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Autors: Matej Huš*, Drejc Kopač, David Bajec, and Blaž Likozar*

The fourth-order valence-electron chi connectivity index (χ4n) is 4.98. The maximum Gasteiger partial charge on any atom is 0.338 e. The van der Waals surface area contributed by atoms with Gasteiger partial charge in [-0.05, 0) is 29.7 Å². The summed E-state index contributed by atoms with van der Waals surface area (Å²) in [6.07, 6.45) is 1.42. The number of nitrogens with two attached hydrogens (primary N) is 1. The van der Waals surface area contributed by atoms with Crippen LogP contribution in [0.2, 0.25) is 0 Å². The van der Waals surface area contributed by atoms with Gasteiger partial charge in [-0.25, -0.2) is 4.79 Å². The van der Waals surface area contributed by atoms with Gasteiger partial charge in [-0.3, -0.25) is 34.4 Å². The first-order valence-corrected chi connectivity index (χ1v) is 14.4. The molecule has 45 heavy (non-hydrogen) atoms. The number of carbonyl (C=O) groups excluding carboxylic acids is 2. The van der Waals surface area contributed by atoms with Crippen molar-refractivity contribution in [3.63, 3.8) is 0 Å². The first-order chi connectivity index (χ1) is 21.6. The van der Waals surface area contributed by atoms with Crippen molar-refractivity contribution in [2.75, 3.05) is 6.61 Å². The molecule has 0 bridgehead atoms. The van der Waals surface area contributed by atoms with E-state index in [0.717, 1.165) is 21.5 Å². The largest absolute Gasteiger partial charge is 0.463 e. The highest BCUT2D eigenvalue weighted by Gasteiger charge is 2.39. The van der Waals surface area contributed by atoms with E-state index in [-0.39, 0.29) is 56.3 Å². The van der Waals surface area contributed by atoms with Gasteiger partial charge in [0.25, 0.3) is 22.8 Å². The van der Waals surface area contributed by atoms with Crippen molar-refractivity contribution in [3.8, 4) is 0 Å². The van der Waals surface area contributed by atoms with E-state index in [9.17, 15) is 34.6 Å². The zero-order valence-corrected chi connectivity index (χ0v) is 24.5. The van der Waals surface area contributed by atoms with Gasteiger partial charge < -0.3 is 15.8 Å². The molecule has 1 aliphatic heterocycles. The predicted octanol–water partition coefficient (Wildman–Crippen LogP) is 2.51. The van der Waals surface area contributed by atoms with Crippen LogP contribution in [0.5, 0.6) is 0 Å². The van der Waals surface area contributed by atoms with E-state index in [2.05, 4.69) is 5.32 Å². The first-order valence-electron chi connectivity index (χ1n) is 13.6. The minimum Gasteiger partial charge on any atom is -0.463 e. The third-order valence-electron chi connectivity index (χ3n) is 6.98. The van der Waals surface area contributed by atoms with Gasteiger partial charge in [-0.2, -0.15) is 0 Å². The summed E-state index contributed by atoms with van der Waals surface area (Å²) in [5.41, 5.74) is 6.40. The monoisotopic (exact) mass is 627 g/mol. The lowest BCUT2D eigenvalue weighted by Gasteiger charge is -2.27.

An increasingly utilized way for the production of propene is propane dehydrogenation. The reaction presents an alternative to conventional processes based on petroleum resources. In this work, we investigate theoretically how Cr2O3 catalyzes this reaction in oxidative and reducing environments. Although previous studies showed that the reduced catalyst is selective for the non-oxidative dehydrogenation of propane, real operating conditions are oxidative. Herein, we use multiscale modeling to investigate the difference between the oxidized and reduced catalyst and their performance. The complete reaction pathway for propane dehydrogenation, including C–C cracking, formation of side products (propyne, ethane, ethylene, acetylene, and methane), and catalyst coking on oxidized and reduced surfaces of α-Cr2O3(0001), is calculated using density functional theory with the Hubbard correction. Parameters describing adsorption, desorption, and surface reactions are used in a kinetic Monte Carlo simulation, which employed industrially relevant conditions (700–900 K, pressures up to 2 bar, and varying oxidants: N2O, O2, and none). We observe that over the reduced surface, propene and hydrogen form with high selectivity. When oxidants are used, the surface is oxidized, which changes the reaction mechanism and kinetics. During a much faster reaction, H2O forms as a coproduct in a Mars–van Krevelen cycle. Additionally, CO2 is also formed, which represents waste and adversely affects the selectivity. It is shown that the oxidized surface is much more active but prone to the formation of CO2, while the reduced surface is less active but highly selective toward propene. Moreover, the effect of the oxidant used is investigated, showing that N2O is preferred to O2 due to higher selectivity and less catalyst coking. We show that there exists an optimum degree of surface oxidation, where the yield of propene is maximized. The coke, which forms during the reaction, can be burnt away as CO2 with oxygen.